This is maybe a side project — a paper-based game that is loosely based on interviews done with San Francisco residents about space and neighborhood.
Invisible Bike Race Game
Sample Communique Cards
I am not sure… what it is, exactly, in terms of visual research? If anything.
It’s derived from research but it’s not an academic report obviously. It has a made-up narrative that I think relates to mental maps, but is also kind of silly. It’s not an especially visual thing in itself, but hopefully can be used by other people to create their own visual narratives and explore how they think about San Francisco.
A blog post about an experience with making meaning out of the juxtaposition of visual images within a particular context.
I meant to post this clip from Mulholland Drive last week when we were talking about sound:
The Wingstedt reading mentioned the use of audio to heighten immersion and modality, which reminded me of it, since the audience/viewer at ‘Club Silencio’ is constantly reminded that the music is an illusion, but becomes immersed in it anyway. When the illusion that a woman is singing ‘Llorando’ live is abruptly withdrawn, we’re surprised and disoriented. Heightens modality, maybe, and reduces immersion — or maybe just aims for a different kind of immersion?
My final project relates to my master’s project on Visualizing Mental Maps of SF.
I would like to use video, audio, and photos to document the interviews we are conducting and to convey people’s stories about how they experience space and neighborhood in SF.
Some of my concerns are similar to Kimra’s, I think. Especially I tend to freak out a little bit about informed consent and how to represent people in a way that they can be comfortable with. I can’t guarantee confidentiality when using images or audio, which is a new way of working for me.
I am expecting to get access to a video/camera this week, but right now I still just have my phone, so have been doing the first interviews without video capture.
But a few days ago I interviewed someone who was so amazing to watch as she drew a map of her neighborhood that I decided to try videorecording her second drawing with my phone, which she agreed to.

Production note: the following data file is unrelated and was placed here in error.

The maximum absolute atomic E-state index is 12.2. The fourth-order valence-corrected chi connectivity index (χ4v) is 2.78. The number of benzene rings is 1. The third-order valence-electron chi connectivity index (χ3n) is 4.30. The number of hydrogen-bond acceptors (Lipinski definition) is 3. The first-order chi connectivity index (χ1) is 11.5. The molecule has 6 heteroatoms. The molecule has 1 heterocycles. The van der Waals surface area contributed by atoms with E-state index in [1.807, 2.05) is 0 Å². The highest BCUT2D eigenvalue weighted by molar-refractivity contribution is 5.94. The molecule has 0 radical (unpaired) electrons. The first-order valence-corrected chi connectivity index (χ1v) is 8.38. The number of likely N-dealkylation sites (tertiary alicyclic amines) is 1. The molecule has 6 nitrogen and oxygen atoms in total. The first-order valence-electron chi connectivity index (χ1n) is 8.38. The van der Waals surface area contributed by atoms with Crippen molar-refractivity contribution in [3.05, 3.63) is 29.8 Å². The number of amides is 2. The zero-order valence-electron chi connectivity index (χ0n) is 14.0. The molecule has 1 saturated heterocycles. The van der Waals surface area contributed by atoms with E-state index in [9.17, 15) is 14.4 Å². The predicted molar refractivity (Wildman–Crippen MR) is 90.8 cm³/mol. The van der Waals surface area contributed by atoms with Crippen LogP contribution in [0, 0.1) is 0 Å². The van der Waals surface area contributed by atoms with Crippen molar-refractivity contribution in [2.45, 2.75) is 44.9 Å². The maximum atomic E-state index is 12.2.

I ended up holding my phone awkwardly in the air as she was drawing, while still trying to maintain eye contact and “mm hmm”-ing, so she would hopefully keep talking and not feel like a bug under a microscope.
The recording is awful, but the content is awesome (to me, anyway?). Not sure what to do with it.
And I imagine I will have some more awful videos in the future, since… well, I don’t really know what I’m doing. How to use the new camera, and how to engage with an interviewee while recording video non-intrusively are some of the practical issues I need to work on.
I was going to bring part of this video as an example to the last class — it’s split into two parts on youtube.
part 1: http://bit.ly/hEkrta
part 2: http://bit.ly/iczaKS
It was created by Cambodian youth living in East Oakland, through the Streetside Productions project at EBAYC. Some of the young people who were interviewed for a study I worked on were referred through EBAYC, and the narrative in the video resonates with some of their stories.
What I like about this video how it switches between people from different generations, weaving many different kinds of context into the story it’s telling.
And I also like the fact people within the community controlled the making of this film, and sort of got credit for their stories. Of course the film makers have control over how the film’s subjects are depicted, but being part of the community depicted could make the issues around that control a bit less thorny than they are when an outsider with more power is in control. If there is any sensationalizing going on, it’s self-sensationalizing, which seems… different, anyway, from the sensationalism that outsiders telling this story might profit from.
Anyway, I like it.
And I was thinking that it could also be an example of something that might be read differently by an ethnographer than by a non-ethnographer.
A researcher interested in young people from this community might collect Streetside’s videos out of an interest in the stories, but also to scour them for “evidence”, for example maybe instructing interviewers and transcribers to pay special attention to linguistic features in the video that might be unfamiliar to them. Or researchers might be looking for clues for good places to do observation, like San Antonio Park, which is mentioned in the film.
Just btw, the mentions of Duchamp and Van Gogh in the Practices of Looking reading reminded me of this thing, which some people might like: